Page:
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Category: "Johnny Sakalis"

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Episode Five: The Fairy Tale Of The Spewing Steamer

Posted By CaitlinBergmann 3:53pm GMT

Last night was all about fairy tales: fairy tales involving steaming, newspapers and origami. It was also about how fairy tales can catch up to you — on national TV! With that, we begin our “Project Runway” tale on a runway stage, somewhere in Los Angeles, as our storyteller, Heidi “I’m a German Sailor Boy” Klum, greets the remaining designers.

Group shot of designers and Tim Gunn from the newspaper challenge, episode five, of Project Runway Don’t Read the Newspaper, Make a Dress From It!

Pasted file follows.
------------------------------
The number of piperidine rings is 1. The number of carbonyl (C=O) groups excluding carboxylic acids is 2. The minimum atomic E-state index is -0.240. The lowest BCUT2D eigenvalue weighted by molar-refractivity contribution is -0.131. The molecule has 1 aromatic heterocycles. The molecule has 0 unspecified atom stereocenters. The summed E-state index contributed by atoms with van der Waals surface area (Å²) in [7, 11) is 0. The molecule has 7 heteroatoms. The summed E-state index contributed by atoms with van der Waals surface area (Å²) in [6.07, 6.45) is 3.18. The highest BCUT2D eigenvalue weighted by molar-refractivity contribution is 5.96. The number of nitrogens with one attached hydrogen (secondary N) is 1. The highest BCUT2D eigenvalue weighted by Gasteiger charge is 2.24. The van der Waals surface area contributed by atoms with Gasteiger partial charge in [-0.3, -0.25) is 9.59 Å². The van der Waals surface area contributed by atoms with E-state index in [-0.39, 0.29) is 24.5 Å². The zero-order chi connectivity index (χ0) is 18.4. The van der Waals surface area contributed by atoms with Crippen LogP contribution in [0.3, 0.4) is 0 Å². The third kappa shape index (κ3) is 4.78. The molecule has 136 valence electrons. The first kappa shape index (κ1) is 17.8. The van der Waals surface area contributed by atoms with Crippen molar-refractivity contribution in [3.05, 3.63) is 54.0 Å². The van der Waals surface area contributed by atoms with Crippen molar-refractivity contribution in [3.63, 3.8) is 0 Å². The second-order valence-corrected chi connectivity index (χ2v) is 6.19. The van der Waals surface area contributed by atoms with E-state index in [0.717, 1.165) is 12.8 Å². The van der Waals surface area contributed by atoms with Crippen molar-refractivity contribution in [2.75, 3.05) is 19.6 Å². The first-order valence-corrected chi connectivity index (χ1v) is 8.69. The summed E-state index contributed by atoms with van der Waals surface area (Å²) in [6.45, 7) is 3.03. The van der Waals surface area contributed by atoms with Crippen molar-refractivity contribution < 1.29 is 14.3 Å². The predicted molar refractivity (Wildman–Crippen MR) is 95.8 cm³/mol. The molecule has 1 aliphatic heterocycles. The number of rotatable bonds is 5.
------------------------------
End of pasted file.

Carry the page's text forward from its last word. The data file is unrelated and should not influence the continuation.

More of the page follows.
Like Little Red Riding Hood on her way to Grandma’s house, Tim Gunn and the designers begin their fairy tale journey through the resort-like, palm tree–lined FIDM surroundings and head off to the gritty Los Angeles Times headquarters. There, Los Angeles Times Fashion Critic Booth Moore awaits them, announcing that for their next challenge they are to create a design using newspapers as fabric. And this, my children, is where, for some, the fairy tale begins to turn into a nightmare.

Origami Flu Disease
Dragging their newspaper-filled Hefty bags, the designers make their way back to the workroom. Tim tells them that they will have the aid of dyes, brushes, markers and muslin. As the designers begin working, it quickly becomes apparent that a lot have caught the “Origami Bug.” Here’s a brief lesson from Instructor Nick: Origami (Oru meaning folding, gami meaning paper) is the traditional Japanese art of paper folding, and these kids went right to it!

Woeful Origami Bleeding Birds